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November 13th, 2014 by Claire
October 7th, 2011 by Marc
This is not legal advice. For legal advice, consult an attorney about your specific situation. Never rely on a blog – even one authored by an attorney.
I just authored a post on Rain City Guide regarding a buyer’s potential liability under a federal law, the Foreign Investment in Real Property Tax Act (FIRPTA). If you don’t have time to check it out, here’s the quick-n-dirty:
FIRPTA requires a buyer to determine whether the seller of real property is a “foreign person” as defined by the act (essentially any non-resident alien). If the seller is a foreign person, then the buyer is responsible for withholding 10% of the sale price and forwarding it to the IRS. This insures that the seller pays the tax due on the gain from the sale.
Here’s where it gets really interesting: if the seller is in fact a “foreign person,” yet the buyer fails to so determine and fails to withhold and forward the 10% to the IRS, then the buyer is liable for the 10%. Ouch! That’s quite a bite! The current NWMLS form contracts specifically inform the Closing Agent to make this determination and to withhold these funds on the buyer’s behalf if appropriate. However, most escrow instructions (which supplement the contract) relieve escrow of this responsibility. As a result, most Closing Agents don’t determine whether seller is a foreign person and won’t withhold the funds. So if you’re the buyer, and if the seller is indeed a foreign person, you run a risk of serious liability to the IRS absent this determination and withholding.
At WaLaw, we’re lawyers. It is part of our job to insure you comply with the law. Unlike your average real estate agents (I suspect “almost all” is more appropriate) we appreciate this law and the obligations it imposes, plus the penalty if you don’t comply. When you hire us, you know that you won’t fall into this trap. Oh, and you’ll save alot of money, too!
April 27th, 2011 by Marc
“Short sales” continue to grow in number and now — with REOs — represent a substantial portion of the real estate market. When seeking a short sale, the owner will invariably be asked by the lender to submit a “hardship letter.” Owners should make the hardship letter as compelling as possible, while — needless to say — remaining honest and accurate. (more…)
April 20th, 2011 by Marc
This post is neither legal nor tax advice. Moreover, this post is focused on Washington State, and the laws of each state differ. For actual legal or tax advice, you need to consult an attorney or tax professional about your specific situation. Rely on a blog for legal or tax advice at your peril.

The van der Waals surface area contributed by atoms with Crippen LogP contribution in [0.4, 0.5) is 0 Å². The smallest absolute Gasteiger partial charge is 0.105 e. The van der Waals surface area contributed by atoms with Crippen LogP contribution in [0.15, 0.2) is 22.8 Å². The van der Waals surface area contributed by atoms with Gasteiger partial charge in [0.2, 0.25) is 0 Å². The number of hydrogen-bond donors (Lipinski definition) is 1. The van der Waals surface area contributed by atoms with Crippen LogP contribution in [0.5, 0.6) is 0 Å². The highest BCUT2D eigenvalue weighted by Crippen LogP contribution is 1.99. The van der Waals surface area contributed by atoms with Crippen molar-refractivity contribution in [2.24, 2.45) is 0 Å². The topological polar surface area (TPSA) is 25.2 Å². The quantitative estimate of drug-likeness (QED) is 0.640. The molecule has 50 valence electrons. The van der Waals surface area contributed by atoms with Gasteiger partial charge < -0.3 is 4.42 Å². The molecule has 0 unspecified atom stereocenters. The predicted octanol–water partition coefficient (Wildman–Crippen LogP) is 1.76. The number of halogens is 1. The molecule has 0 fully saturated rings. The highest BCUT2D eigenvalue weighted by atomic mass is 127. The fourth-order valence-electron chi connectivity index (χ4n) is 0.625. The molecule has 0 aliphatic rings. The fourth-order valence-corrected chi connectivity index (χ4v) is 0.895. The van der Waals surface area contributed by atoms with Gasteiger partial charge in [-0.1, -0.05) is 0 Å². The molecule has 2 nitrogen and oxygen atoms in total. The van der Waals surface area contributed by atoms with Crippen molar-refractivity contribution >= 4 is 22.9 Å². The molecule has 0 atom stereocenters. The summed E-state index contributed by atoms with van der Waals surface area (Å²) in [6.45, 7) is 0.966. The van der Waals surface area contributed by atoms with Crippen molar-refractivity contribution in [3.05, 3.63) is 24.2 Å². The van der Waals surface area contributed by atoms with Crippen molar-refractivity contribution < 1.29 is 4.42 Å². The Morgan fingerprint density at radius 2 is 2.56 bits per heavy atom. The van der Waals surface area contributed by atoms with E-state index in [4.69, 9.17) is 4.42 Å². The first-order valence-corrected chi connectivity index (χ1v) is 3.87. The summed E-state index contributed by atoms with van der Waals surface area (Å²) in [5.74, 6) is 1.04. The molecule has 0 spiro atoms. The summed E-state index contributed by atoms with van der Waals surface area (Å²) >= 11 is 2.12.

Short Sale vs. Foreclosure: What’s the difference and is one better than the other? Many, many people now own property that is worth less than the amount owed on it. Moreover, many people purchased the proverbial “starter home” within the last five years, and they’re ready to move on to their next home (commonly kids are on the way). Under these circumstances, an owner can either sell the home and then write a check at closing for the balance owed — OUCH! — or get rid of the home with, hopefully, cancellation of the balance of the debt. (more…)
March 30th, 2011 by Marc
I’d love to think otherwise — indeed my business benefits from market activity, just like the business of every other real estate broker. But my wishes are irrelevant — its the data that tells the story. And right now, that story is looking like a real tear-jerker. (more…)
March 22nd, 2011 by Marc
There are many “REO” properties on the market these days. For those who understand the process, an “REO” home may present an excellent buying opportunity. But understanding the process is essential because these properties also present unique challenges.
First, an explanation of the term “REO”: it stands for “Real Estate Owned.” This term is used in a bank’s balance sheet to identify properties owned by the bank other than properties it actually uses (like a branch office). Typically, the bank becomes the owner of such a property when the bank forecloses after an owner/borrower stopped paying the mortgage. At the foreclosure auction, the bank usually bids the amount owed. If somebody bids higher, then that bidder buys the property and the bank is repaid in full. If nobody bids higher, then the bank is the winning bidder and becomes the owner. (more…)